I completed two Daedric quests before starting A Night to Remember, both of which were morally uncomplicated. The first, The Break of Dawn, required me to clear out the draugr and necromancers from Meridia's Temple. Because I fight those two hostile groups very frequently, I had no problem doing so at the behest of a Daedric Prince. Besides, Meridia is one of the few "good" Daedra, so there was no real conflict for me. The second, The Mind of Madness, required me to track down Sheogorath inside the mind of an insane, deceased Emperor and convince him to vacate. While Sheogorath, as the Daedric Prince of Madness, is unpredictable at best, the whole surreal quest occurs inside an NPC's mind, so none of the actions are "real" (i.e., taking place in Skyrim).
A Night to Remember, however, provided more opportunities for moral conflict. The quest began when I accepted a drinking challenge from a stranger in Whiterun's The Bannered Mare. The stranger, Sam Guevenne, bet me his staff that I couldn't drink him under the table. While a drinking contest might not seem like a morally sound scenario, it is well to remember that Skyrim is a hard-drinking culture; "milk-drinker" is a standard insult. I soon blacked out and woke up in the Temple of Dibella in Markarth -- a town I had not visited before, and did not remember visiting now. Apparently, I had trashed the place in my drunken stupor, and the priestess was demanding that I help her clean up, which I did...after I failed to Persuade my way out of it. She then mentioned the town of Rorikstead, where Sam and I had apparently caused even more trouble. When I arrived, I was accosted by the farmer Ennis, who claimed that I had stolen his goat and sold it to Grok the Giant. After failing again to Persuade a victim of the previous night's shenanigans, I peaceably lured Gleda the goat back to Ennis. He then told me that I owed my friend Ysolda of Whiterun some money. I traveled to Whiterun and spoke to Ysolda, who told me that she gave me a wedding ring on credit, but apparently my fiancee (whoever that was) and I had some sort of falling out, and she had gone back to where we met: Witchmist Grove. I needed to pay for the ring or go get it back from my intended; this time, however, I managed to Persuade her to let me slide on my debt. While laughing good-naturedly at my drunken stupidity, she informed me that I was supposed to get married at a place called Morvunskar.
Morvunskar, as it turned out, was an abandoned fort, full of hostile wizards. I fought my way through them, thinking that Sam and/or my mystery bride might be hostages. What I found, however, was a glowing portal to what looked like an evening garden party. When I found the main banquet table, I encountered not my betrothed, but Sam -- who quickly revealed himself to be Sanguine, Daedric Prince of Debauchery. The whole quest, it seemed, was an elaborate prank for his amusement. For my troubles, he made good on his original wager; he gave me Sanguine's Rose, a powerful staff indeed, then transported me back to the Bannered Mare.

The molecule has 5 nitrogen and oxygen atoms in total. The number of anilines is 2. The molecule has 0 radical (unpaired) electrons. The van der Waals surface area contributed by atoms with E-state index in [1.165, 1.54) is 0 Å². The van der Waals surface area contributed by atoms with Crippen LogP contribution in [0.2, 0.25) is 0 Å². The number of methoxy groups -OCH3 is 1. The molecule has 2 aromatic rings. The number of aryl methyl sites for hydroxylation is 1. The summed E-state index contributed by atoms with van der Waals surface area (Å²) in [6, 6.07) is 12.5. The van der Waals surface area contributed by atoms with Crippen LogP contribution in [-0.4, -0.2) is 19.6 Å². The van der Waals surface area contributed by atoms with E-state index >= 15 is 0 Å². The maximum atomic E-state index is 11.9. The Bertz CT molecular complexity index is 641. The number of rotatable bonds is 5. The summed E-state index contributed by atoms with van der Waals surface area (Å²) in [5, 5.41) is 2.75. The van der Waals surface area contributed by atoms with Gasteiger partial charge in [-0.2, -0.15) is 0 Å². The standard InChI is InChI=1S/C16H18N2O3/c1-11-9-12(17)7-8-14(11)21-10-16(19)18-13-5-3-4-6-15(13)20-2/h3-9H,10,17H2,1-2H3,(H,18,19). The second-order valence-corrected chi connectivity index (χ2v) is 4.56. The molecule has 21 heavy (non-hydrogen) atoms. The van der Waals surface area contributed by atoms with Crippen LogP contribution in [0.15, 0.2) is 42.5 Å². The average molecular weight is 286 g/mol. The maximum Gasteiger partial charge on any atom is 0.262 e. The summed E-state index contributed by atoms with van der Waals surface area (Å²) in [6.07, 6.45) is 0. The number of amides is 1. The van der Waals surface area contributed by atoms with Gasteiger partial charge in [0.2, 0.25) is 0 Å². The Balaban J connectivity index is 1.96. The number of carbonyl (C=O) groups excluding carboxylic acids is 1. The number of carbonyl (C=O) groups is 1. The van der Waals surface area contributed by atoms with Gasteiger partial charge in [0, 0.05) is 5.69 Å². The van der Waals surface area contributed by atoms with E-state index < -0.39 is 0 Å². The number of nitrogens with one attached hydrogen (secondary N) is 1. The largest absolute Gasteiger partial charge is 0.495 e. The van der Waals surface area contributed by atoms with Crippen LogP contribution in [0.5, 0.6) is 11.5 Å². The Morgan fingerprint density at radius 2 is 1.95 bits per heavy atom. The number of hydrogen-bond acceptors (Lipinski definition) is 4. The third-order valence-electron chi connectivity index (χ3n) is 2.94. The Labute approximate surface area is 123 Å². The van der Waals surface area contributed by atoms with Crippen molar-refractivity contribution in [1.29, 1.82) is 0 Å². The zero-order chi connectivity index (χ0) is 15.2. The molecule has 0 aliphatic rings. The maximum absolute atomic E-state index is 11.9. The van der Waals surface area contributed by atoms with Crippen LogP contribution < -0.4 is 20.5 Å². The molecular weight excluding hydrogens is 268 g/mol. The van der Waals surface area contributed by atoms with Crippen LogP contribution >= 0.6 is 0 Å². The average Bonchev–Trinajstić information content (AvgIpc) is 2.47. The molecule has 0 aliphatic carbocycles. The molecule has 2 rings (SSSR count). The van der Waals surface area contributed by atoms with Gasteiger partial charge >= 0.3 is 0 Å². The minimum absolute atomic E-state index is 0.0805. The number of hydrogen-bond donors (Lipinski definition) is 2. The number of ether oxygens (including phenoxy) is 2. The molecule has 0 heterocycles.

A Night to Remember is certainly one of the more light-hearted quests available in the game, but it still offered a few moral decision points. As with all quests, Daedric or not, it is always possible to turn down, purposely fail, or refuse to complete a quest at any point. Had I not felt like dealing with the aftermath of my carousing, I could have just walked away from the temple in Markarth and gone on to other things. Additionally, with each interaction, my dialogue options included Persuade, Intimidate, Bribe (sometimes), or just do the thing I was asked to do. As I explained in a previous post, I usually prefer Persuade to Intimidate, and Intimidate to Bribe. For this quest, however, it felt wrong to go past Persuade; I obviously had given these three people a rough time the previous night, so if I couldn't talk myself off the hook, I didn't feel right threatening them or buying them off.
The tasks themselves were a mixed bag. Cleaning the temple was tedious, but easy. Finding the goat, on the other hand, was much trickier, both strategically and morally. According to Ennis, I sold Gleda to Grok, so fighting the giant seemed both wrong and foolish. I opted instead for stealth, luring Gleda away while keeping my distance from Grok and his cyclopean club. Because I used Persuade successfully on Ysolda (who was probably still grateful for the mammoth tusk I found for her earlier), I unwittingly skipped the very last task.
According to the walkthroughs, if I had failed to Persuade Ysolda, she would have required me to go to Witchmist Grove to reclaim the wedding ring. After I finished the quest, I felt a bit guilty about talking Ysolda into cancelling my debt, and I was curious about the woman to whom I had proposed, so I traveled to the aforementioned Grove. There I met my fiancee:
The other problematic aspect of this quest is the fact that I had become the pawn of a more powerful being without my consent. The two previous Daedric quests avoided this issue -- the first by allowing me to chose a quest already in alignment with my established habits, the second by being done at the behest of a worshipper, rather than the being itself. A Night to Remember rewarded me for jumping through a Daedric Prince's hoops, and I did not like the feeling.